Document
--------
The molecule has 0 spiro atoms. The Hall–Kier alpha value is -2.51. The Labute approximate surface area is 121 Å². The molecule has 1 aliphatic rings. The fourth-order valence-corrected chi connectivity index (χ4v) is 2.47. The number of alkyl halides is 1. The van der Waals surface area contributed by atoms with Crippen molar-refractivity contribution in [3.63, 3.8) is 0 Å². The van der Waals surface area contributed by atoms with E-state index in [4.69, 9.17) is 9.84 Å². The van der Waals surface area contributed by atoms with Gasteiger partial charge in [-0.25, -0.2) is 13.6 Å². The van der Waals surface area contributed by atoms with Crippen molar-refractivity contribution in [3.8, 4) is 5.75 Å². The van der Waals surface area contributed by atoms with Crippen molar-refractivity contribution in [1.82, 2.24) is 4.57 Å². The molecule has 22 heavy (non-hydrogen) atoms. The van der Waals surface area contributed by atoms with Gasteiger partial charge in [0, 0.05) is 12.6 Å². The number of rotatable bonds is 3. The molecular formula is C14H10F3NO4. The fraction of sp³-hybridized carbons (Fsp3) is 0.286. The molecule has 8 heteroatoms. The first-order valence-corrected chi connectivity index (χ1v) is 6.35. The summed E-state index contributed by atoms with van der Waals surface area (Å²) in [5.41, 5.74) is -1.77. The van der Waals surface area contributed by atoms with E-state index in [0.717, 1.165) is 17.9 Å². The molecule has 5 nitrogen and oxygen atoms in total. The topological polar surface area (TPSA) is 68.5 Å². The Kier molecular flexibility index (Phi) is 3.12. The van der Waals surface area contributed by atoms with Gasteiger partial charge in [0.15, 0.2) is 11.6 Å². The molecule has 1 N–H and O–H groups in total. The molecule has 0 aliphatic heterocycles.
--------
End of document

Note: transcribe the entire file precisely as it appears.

The molecule has 0 spiro atoms. The Hall–Kier alpha value is -2.51. The Labute approximate surface area is 121 Å². The molecule has 1 aliphatic rings. The fourth-order valence-corrected chi connectivity index (χ4v) is 2.47. The number of alkyl halides is 1. The van der Waals surface area contributed by atoms with Crippen molar-refractivity contribution in [3.63, 3.8) is 0 Å². The van der Waals surface area contributed by atoms with E-state index in [4.69, 9.17) is 9.84 Å². The van der Waals surface area contributed by atoms with Gasteiger partial charge in [-0.25, -0.2) is 13.6 Å². The van der Waals surface area contributed by atoms with Crippen molar-refractivity contribution in [3.8, 4) is 5.75 Å². The van der Waals surface area contributed by atoms with Crippen molar-refractivity contribution in [1.82, 2.24) is 4.57 Å². The molecule has 22 heavy (non-hydrogen) atoms. The van der Waals surface area contributed by atoms with Gasteiger partial charge in [0, 0.05) is 12.6 Å². The number of rotatable bonds is 3. The molecular formula is C14H10F3NO4. The fraction of sp³-hybridized carbons (Fsp3) is 0.286. The molecule has 8 heteroatoms. The first-order valence-corrected chi connectivity index (χ1v) is 6.35. The summed E-state index contributed by atoms with van der Waals surface area (Å²) in [5.41, 5.74) is -1.77. The van der Waals surface area contributed by atoms with E-state index in [0.717, 1.165) is 17.9 Å². The molecule has 5 nitrogen and oxygen atoms in total. The topological polar surface area (TPSA) is 68.5 Å². The Kier molecular flexibility index (Phi) is 3.12. The van der Waals surface area contributed by atoms with Gasteiger partial charge in [0.15, 0.2) is 11.6 Å². The molecule has 1 N–H and O–H groups in total. The molecule has 0 aliphatic heterocycles.